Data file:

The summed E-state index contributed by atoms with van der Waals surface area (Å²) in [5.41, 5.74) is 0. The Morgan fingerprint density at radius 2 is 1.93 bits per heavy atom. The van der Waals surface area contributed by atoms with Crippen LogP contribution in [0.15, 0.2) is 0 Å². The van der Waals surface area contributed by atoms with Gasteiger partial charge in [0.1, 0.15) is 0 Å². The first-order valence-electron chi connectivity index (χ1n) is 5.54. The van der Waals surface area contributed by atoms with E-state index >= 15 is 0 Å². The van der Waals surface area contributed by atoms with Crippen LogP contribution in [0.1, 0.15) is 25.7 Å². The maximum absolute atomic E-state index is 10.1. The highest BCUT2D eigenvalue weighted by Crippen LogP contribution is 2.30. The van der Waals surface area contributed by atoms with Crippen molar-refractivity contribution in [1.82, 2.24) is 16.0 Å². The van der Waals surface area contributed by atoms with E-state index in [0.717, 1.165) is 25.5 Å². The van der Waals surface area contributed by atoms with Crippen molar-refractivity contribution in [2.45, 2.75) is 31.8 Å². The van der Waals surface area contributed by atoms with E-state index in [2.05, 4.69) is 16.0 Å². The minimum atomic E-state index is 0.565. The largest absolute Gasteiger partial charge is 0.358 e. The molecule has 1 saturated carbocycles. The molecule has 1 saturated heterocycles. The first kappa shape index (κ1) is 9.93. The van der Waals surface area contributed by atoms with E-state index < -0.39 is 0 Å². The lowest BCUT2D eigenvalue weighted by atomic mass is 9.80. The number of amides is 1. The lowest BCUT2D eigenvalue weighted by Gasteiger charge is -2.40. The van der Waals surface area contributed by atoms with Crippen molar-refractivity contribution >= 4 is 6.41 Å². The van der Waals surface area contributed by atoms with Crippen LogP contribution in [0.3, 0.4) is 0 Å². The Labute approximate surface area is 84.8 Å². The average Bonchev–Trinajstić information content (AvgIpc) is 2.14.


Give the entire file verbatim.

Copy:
The summed E-state index contributed by atoms with van der Waals surface area (Å²) in [5.41, 5.74) is 0. The Morgan fingerprint density at radius 2 is 1.93 bits per heavy atom. The van der Waals surface area contributed by atoms with Crippen LogP contribution in [0.15, 0.2) is 0 Å². The van der Waals surface area contributed by atoms with Gasteiger partial charge in [0.1, 0.15) is 0 Å². The first-order valence-electron chi connectivity index (χ1n) is 5.54. The van der Waals surface area contributed by atoms with E-state index >= 15 is 0 Å². The van der Waals surface area contributed by atoms with Crippen LogP contribution in [0.1, 0.15) is 25.7 Å². The maximum absolute atomic E-state index is 10.1. The highest BCUT2D eigenvalue weighted by Crippen LogP contribution is 2.30. The van der Waals surface area contributed by atoms with Crippen molar-refractivity contribution in [1.82, 2.24) is 16.0 Å². The van der Waals surface area contributed by atoms with E-state index in [0.717, 1.165) is 25.5 Å². The van der Waals surface area contributed by atoms with Crippen molar-refractivity contribution in [2.45, 2.75) is 31.8 Å². The van der Waals surface area contributed by atoms with E-state index in [2.05, 4.69) is 16.0 Å². The minimum atomic E-state index is 0.565. The largest absolute Gasteiger partial charge is 0.358 e. The molecule has 1 saturated carbocycles. The molecule has 1 saturated heterocycles. The first kappa shape index (κ1) is 9.93. The van der Waals surface area contributed by atoms with E-state index < -0.39 is 0 Å². The lowest BCUT2D eigenvalue weighted by atomic mass is 9.80. The number of amides is 1. The lowest BCUT2D eigenvalue weighted by Gasteiger charge is -2.40. The van der Waals surface area contributed by atoms with Crippen molar-refractivity contribution >= 4 is 6.41 Å². The van der Waals surface area contributed by atoms with Crippen LogP contribution in [0.3, 0.4) is 0 Å². The Labute approximate surface area is 84.8 Å². The average Bonchev–Trinajstić information content (AvgIpc) is 2.14.